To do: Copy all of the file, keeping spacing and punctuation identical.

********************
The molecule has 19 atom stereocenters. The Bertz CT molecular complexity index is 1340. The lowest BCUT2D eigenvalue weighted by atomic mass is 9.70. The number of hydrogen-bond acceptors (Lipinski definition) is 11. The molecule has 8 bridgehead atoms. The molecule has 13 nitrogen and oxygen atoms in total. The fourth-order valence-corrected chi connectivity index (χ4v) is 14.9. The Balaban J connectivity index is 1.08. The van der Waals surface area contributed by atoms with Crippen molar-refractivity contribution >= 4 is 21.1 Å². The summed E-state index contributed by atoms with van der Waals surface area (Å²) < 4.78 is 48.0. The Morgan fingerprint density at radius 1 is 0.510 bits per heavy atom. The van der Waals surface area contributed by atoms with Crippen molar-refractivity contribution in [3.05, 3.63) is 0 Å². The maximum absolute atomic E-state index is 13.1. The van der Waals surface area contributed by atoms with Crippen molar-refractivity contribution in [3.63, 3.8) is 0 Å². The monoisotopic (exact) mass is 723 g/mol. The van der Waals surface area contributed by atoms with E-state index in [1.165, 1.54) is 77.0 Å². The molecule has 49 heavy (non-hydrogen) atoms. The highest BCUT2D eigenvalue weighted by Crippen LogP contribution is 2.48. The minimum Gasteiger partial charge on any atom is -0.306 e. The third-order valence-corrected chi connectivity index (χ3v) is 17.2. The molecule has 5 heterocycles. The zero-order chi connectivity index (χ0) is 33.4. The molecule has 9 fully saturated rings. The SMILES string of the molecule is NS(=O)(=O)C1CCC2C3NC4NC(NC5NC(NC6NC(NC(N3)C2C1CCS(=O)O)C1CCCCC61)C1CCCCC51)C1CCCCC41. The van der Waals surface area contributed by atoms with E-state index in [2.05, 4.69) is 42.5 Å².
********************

The molecule has 19 atom stereocenters. The Bertz CT molecular complexity index is 1340. The lowest BCUT2D eigenvalue weighted by atomic mass is 9.70. The number of hydrogen-bond acceptors (Lipinski definition) is 11. The molecule has 8 bridgehead atoms. The molecule has 13 nitrogen and oxygen atoms in total. The fourth-order valence-corrected chi connectivity index (χ4v) is 14.9. The Balaban J connectivity index is 1.08. The van der Waals surface area contributed by atoms with Crippen molar-refractivity contribution >= 4 is 21.1 Å². The summed E-state index contributed by atoms with van der Waals surface area (Å²) < 4.78 is 48.0. The Morgan fingerprint density at radius 1 is 0.510 bits per heavy atom. The van der Waals surface area contributed by atoms with Crippen molar-refractivity contribution in [3.05, 3.63) is 0 Å². The maximum absolute atomic E-state index is 13.1. The van der Waals surface area contributed by atoms with Crippen molar-refractivity contribution in [3.63, 3.8) is 0 Å². The monoisotopic (exact) mass is 723 g/mol. The van der Waals surface area contributed by atoms with E-state index in [1.165, 1.54) is 77.0 Å². The molecule has 49 heavy (non-hydrogen) atoms. The highest BCUT2D eigenvalue weighted by Crippen LogP contribution is 2.48. The minimum Gasteiger partial charge on any atom is -0.306 e. The third-order valence-corrected chi connectivity index (χ3v) is 17.2. The molecule has 5 heterocycles. The zero-order chi connectivity index (χ0) is 33.4. The molecule has 9 fully saturated rings. The SMILES string of the molecule is NS(=O)(=O)C1CCC2C3NC4NC(NC5NC(NC6NC(NC(N3)C2C1CCS(=O)O)C1CCCCC61)C1CCCCC51)C1CCCCC41. The van der Waals surface area contributed by atoms with E-state index in [2.05, 4.69) is 42.5 Å².